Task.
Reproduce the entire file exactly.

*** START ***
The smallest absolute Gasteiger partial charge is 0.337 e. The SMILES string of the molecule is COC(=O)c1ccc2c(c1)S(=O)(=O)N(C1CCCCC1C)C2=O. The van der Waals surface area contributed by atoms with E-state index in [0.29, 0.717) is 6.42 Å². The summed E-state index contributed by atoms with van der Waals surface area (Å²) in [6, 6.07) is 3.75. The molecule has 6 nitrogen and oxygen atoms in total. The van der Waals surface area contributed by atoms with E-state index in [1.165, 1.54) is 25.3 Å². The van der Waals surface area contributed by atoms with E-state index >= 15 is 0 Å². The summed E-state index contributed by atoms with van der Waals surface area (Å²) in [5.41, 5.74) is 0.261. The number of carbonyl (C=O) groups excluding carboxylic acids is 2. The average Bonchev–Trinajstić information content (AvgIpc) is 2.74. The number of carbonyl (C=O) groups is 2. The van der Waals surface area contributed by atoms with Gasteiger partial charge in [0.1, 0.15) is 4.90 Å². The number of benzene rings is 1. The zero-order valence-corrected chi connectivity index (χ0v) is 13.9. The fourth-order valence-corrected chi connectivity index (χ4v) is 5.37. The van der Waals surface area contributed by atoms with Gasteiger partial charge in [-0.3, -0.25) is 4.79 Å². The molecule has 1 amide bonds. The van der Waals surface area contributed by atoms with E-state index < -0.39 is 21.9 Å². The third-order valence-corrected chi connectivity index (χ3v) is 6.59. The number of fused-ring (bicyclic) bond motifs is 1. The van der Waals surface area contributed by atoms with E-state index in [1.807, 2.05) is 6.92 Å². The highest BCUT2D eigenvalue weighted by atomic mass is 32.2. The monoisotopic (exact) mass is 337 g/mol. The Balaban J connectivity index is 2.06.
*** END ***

The smallest absolute Gasteiger partial charge is 0.337 e. The SMILES string of the molecule is COC(=O)c1ccc2c(c1)S(=O)(=O)N(C1CCCCC1C)C2=O. The van der Waals surface area contributed by atoms with E-state index in [0.29, 0.717) is 6.42 Å². The summed E-state index contributed by atoms with van der Waals surface area (Å²) in [6, 6.07) is 3.75. The molecule has 6 nitrogen and oxygen atoms in total. The van der Waals surface area contributed by atoms with E-state index in [1.165, 1.54) is 25.3 Å². The van der Waals surface area contributed by atoms with E-state index >= 15 is 0 Å². The summed E-state index contributed by atoms with van der Waals surface area (Å²) in [5.41, 5.74) is 0.261. The number of carbonyl (C=O) groups excluding carboxylic acids is 2. The average Bonchev–Trinajstić information content (AvgIpc) is 2.74. The number of carbonyl (C=O) groups is 2. The van der Waals surface area contributed by atoms with Gasteiger partial charge in [0.1, 0.15) is 4.90 Å². The number of benzene rings is 1. The zero-order valence-corrected chi connectivity index (χ0v) is 13.9. The fourth-order valence-corrected chi connectivity index (χ4v) is 5.37. The van der Waals surface area contributed by atoms with Gasteiger partial charge in [-0.3, -0.25) is 4.79 Å². The molecule has 1 amide bonds. The van der Waals surface area contributed by atoms with E-state index < -0.39 is 21.9 Å². The third-order valence-corrected chi connectivity index (χ3v) is 6.59. The number of fused-ring (bicyclic) bond motifs is 1. The van der Waals surface area contributed by atoms with E-state index in [1.807, 2.05) is 6.92 Å². The highest BCUT2D eigenvalue weighted by atomic mass is 32.2. The monoisotopic (exact) mass is 337 g/mol. The Balaban J connectivity index is 2.06.